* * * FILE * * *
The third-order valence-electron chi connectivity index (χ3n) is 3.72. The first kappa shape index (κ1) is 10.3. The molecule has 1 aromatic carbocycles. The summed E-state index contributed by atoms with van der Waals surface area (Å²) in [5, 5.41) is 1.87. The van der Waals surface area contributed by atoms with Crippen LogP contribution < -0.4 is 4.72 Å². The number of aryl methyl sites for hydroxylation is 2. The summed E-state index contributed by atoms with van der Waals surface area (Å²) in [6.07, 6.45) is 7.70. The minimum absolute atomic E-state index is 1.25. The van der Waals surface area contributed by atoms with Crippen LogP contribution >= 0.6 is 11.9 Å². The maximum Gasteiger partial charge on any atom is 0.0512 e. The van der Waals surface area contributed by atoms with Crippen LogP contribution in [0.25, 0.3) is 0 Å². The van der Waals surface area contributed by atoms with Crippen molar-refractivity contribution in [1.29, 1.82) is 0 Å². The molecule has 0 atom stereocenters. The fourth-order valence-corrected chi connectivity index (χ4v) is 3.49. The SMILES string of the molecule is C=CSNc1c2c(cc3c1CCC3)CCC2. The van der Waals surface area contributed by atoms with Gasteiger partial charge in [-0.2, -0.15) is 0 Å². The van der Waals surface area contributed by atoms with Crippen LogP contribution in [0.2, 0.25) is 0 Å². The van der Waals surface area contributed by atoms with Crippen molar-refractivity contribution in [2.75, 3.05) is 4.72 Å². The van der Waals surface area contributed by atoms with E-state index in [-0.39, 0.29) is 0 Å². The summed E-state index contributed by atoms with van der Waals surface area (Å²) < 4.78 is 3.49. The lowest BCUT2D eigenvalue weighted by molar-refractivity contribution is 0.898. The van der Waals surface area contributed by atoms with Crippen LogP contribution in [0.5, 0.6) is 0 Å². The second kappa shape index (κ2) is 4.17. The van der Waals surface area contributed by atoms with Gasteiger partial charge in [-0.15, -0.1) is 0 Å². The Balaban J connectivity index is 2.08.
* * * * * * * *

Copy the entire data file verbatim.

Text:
The third-order valence-electron chi connectivity index (χ3n) is 3.72. The first kappa shape index (κ1) is 10.3. The molecule has 1 aromatic carbocycles. The summed E-state index contributed by atoms with van der Waals surface area (Å²) in [5, 5.41) is 1.87. The van der Waals surface area contributed by atoms with Crippen LogP contribution < -0.4 is 4.72 Å². The number of aryl methyl sites for hydroxylation is 2. The summed E-state index contributed by atoms with van der Waals surface area (Å²) in [6.07, 6.45) is 7.70. The minimum absolute atomic E-state index is 1.25. The van der Waals surface area contributed by atoms with Crippen LogP contribution >= 0.6 is 11.9 Å². The maximum Gasteiger partial charge on any atom is 0.0512 e. The van der Waals surface area contributed by atoms with Crippen LogP contribution in [0.25, 0.3) is 0 Å². The van der Waals surface area contributed by atoms with Crippen molar-refractivity contribution in [1.29, 1.82) is 0 Å². The molecule has 0 atom stereocenters. The fourth-order valence-corrected chi connectivity index (χ4v) is 3.49. The SMILES string of the molecule is C=CSNc1c2c(cc3c1CCC3)CCC2. The van der Waals surface area contributed by atoms with Gasteiger partial charge in [-0.2, -0.15) is 0 Å². The van der Waals surface area contributed by atoms with Crippen LogP contribution in [0.2, 0.25) is 0 Å². The van der Waals surface area contributed by atoms with Crippen molar-refractivity contribution in [2.75, 3.05) is 4.72 Å². The van der Waals surface area contributed by atoms with E-state index in [-0.39, 0.29) is 0 Å². The summed E-state index contributed by atoms with van der Waals surface area (Å²) < 4.78 is 3.49. The lowest BCUT2D eigenvalue weighted by molar-refractivity contribution is 0.898. The van der Waals surface area contributed by atoms with Crippen LogP contribution in [0.5, 0.6) is 0 Å². The second kappa shape index (κ2) is 4.17. The van der Waals surface area contributed by atoms with Gasteiger partial charge in [-0.15, -0.1) is 0 Å². The Balaban J connectivity index is 2.08.